In another arts funding debate in July that year, his remarks were controversial enough for fellow Conservative MP Patrick Cormack, in a heated House of Commons, to say, "This man is a disgrace to the House of Commons." Dicks replied, "My hon. Friend the Member for Staffordshire, South (Cormack) reminds me of Henry VIII not with all the doublet and hose, but at least well fed."[7][non-primary source needed]

Regarding Derrick Gregory, a mentally subnormal man who had been sentenced to death in Malaysia for drug smuggling, Dicks said he would be writing to the Malaysian government congratulating it on its approach.[8] On Farzad Bazoft, an Observer journalist hanged by Saddam Hussein in 1990, Dicks said he "deserved to be hanged" on the eve of his execution.[9]

In 1990, when Nelson Mandela declined to meet the then Prime Minister Margaret Thatcher on a trip to London, a greatly offended Dicks asked, rhetorically, "How much longer will the Prime Minister allow herself to be kicked in the face by this black terrorist?"[10]

As an MP and a member of the Conservative Family Campaign, Dicks left a legacy as a critic of high-profile HIV/AIDS awareness campaigns at the time of the emergence of the disease in the 1980s.[11] Frequent controversial jokes furthering these opinions and others – such as suggesting "tell 'em that if you shove your willy [British slang term for a penis] up someone's bum you're going to catch more than a cold" as a central message of the government's HIV/AIDS campaign (instead of encouraging gay men to use condoms),[12] descriptions of immigrants to Britain as "the flotsam and jetsam from all over the world,"[13] and ridiculing a Somali refugee family buying water in a London supermarket, saying "where they come from they're happy to drink out of puddles" – fuelled protests, according to the Socialist Worker.[14] His Labour successor, left-winger John McDonnell, described him as a "stain," a "malignant creature," and an espouser of racism in his maiden speech in 1997.[15][16]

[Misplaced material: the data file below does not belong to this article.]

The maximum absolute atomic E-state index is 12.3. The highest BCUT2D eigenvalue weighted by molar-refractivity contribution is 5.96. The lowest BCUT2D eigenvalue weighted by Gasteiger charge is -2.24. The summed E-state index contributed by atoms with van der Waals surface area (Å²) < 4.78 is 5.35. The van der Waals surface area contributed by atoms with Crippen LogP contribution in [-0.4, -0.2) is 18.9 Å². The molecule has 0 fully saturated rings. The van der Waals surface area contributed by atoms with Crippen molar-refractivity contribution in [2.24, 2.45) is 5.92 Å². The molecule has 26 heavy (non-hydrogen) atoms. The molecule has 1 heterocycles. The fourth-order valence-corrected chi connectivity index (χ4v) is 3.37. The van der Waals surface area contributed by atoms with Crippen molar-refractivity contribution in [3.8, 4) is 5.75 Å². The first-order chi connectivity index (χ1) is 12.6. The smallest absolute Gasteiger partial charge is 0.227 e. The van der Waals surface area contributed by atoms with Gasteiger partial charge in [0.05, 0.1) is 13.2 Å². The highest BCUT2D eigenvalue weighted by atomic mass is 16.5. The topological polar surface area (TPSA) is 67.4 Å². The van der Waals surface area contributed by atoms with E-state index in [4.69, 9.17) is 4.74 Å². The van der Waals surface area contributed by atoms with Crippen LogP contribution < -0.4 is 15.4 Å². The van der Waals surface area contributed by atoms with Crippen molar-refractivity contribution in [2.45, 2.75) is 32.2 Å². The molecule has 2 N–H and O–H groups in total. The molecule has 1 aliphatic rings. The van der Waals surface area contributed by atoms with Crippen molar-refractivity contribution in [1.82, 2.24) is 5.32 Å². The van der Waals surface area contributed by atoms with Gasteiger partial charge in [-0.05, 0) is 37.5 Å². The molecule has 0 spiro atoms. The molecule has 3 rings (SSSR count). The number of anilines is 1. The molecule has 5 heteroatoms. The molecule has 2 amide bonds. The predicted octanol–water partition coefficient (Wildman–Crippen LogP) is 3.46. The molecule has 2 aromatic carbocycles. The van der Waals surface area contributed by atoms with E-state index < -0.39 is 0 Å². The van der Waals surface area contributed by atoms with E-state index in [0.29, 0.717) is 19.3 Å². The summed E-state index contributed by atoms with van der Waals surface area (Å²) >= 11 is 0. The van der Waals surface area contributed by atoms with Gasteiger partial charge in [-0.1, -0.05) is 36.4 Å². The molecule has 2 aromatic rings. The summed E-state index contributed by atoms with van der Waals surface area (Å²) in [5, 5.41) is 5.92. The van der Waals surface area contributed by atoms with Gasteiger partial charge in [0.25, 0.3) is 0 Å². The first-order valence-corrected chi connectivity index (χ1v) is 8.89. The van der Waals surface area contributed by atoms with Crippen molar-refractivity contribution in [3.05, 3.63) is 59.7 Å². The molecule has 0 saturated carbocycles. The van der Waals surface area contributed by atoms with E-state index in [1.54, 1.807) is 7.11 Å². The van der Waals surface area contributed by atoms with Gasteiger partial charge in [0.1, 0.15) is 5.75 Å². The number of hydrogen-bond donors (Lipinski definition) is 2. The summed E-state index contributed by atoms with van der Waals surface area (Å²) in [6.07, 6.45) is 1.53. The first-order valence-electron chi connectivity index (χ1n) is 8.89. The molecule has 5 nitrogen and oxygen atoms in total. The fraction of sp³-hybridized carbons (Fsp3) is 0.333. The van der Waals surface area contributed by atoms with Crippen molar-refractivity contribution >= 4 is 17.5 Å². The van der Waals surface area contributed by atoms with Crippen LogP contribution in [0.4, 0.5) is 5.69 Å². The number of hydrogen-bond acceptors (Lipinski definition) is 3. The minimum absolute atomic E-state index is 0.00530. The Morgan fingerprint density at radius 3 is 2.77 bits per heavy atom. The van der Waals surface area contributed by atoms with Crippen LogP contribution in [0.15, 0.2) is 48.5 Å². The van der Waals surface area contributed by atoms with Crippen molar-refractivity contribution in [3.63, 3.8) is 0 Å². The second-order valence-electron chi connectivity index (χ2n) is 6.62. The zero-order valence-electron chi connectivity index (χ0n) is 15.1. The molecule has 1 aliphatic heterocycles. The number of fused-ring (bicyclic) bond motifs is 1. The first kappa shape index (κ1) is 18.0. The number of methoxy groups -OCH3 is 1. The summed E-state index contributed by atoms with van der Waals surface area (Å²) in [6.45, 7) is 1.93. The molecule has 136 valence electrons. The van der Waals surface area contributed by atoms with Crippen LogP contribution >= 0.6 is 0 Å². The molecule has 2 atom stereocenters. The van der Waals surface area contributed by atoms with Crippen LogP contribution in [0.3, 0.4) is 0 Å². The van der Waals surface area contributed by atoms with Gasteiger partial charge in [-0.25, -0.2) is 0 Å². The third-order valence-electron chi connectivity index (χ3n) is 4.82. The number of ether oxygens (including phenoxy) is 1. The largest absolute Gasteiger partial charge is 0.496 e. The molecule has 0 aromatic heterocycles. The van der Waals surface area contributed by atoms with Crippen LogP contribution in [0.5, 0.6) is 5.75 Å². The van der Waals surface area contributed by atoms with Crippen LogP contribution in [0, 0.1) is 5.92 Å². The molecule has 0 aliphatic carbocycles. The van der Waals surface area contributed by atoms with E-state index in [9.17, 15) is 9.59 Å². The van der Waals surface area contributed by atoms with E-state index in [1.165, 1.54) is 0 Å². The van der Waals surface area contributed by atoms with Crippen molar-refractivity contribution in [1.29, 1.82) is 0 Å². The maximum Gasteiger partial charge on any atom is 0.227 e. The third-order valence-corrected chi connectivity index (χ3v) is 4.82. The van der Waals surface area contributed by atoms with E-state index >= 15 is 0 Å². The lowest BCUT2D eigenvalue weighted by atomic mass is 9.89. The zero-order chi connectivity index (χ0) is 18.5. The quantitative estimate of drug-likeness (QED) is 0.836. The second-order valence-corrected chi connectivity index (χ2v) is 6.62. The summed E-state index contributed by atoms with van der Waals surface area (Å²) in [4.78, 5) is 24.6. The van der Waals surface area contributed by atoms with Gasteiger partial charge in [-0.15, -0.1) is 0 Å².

Dicks called for the BBC soap opera EastEnders to be cancelled or screened after 11pm, following a storyline involving a gay kiss between two men.[17] He was supportive of measures to decrease periods for abortion.[1]

Personal life[edit]

Due to his cerebral palsy, Dicks referred to himself in the House of Commons as a "spastic".[18][1]

He had four children – three daughters and a son – across two marriages.[1] He died on 17 June 2020, aged 83.[19]